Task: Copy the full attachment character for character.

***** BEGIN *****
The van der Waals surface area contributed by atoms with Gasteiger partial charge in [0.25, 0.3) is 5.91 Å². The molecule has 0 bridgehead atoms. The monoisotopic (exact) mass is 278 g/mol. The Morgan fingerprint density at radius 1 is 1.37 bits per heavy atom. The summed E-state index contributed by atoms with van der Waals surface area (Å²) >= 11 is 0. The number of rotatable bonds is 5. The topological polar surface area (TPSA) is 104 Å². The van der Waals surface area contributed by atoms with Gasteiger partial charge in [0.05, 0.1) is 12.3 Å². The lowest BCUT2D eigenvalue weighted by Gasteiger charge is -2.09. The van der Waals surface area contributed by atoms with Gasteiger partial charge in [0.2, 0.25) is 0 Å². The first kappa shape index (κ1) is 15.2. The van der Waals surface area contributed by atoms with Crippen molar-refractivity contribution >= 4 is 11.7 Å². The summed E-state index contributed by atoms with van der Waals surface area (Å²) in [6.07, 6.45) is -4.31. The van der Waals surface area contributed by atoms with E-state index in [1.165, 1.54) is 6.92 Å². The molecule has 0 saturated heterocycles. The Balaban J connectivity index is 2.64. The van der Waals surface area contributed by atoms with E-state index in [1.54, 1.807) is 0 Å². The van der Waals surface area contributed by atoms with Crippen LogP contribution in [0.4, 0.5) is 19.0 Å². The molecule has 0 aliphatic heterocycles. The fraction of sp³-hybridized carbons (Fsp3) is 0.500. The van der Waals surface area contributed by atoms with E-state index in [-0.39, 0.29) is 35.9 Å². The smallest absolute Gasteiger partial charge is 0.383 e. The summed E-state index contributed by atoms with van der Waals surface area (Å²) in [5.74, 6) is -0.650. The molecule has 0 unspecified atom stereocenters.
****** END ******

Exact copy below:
The van der Waals surface area contributed by atoms with Gasteiger partial charge in [0.25, 0.3) is 5.91 Å². The molecule has 0 bridgehead atoms. The monoisotopic (exact) mass is 278 g/mol. The Morgan fingerprint density at radius 1 is 1.37 bits per heavy atom. The summed E-state index contributed by atoms with van der Waals surface area (Å²) >= 11 is 0. The number of rotatable bonds is 5. The topological polar surface area (TPSA) is 104 Å². The van der Waals surface area contributed by atoms with Gasteiger partial charge in [0.05, 0.1) is 12.3 Å². The lowest BCUT2D eigenvalue weighted by Gasteiger charge is -2.09. The van der Waals surface area contributed by atoms with Gasteiger partial charge in [0.2, 0.25) is 0 Å². The first kappa shape index (κ1) is 15.2. The van der Waals surface area contributed by atoms with Crippen molar-refractivity contribution >= 4 is 11.7 Å². The summed E-state index contributed by atoms with van der Waals surface area (Å²) in [6.07, 6.45) is -4.31. The van der Waals surface area contributed by atoms with E-state index in [1.165, 1.54) is 6.92 Å². The molecule has 0 saturated heterocycles. The Balaban J connectivity index is 2.64. The van der Waals surface area contributed by atoms with E-state index in [1.54, 1.807) is 0 Å². The van der Waals surface area contributed by atoms with Crippen LogP contribution in [0.4, 0.5) is 19.0 Å². The molecule has 0 aliphatic heterocycles. The fraction of sp³-hybridized carbons (Fsp3) is 0.500. The van der Waals surface area contributed by atoms with E-state index in [-0.39, 0.29) is 35.9 Å². The smallest absolute Gasteiger partial charge is 0.383 e. The summed E-state index contributed by atoms with van der Waals surface area (Å²) in [5.74, 6) is -0.650. The molecule has 0 unspecified atom stereocenters.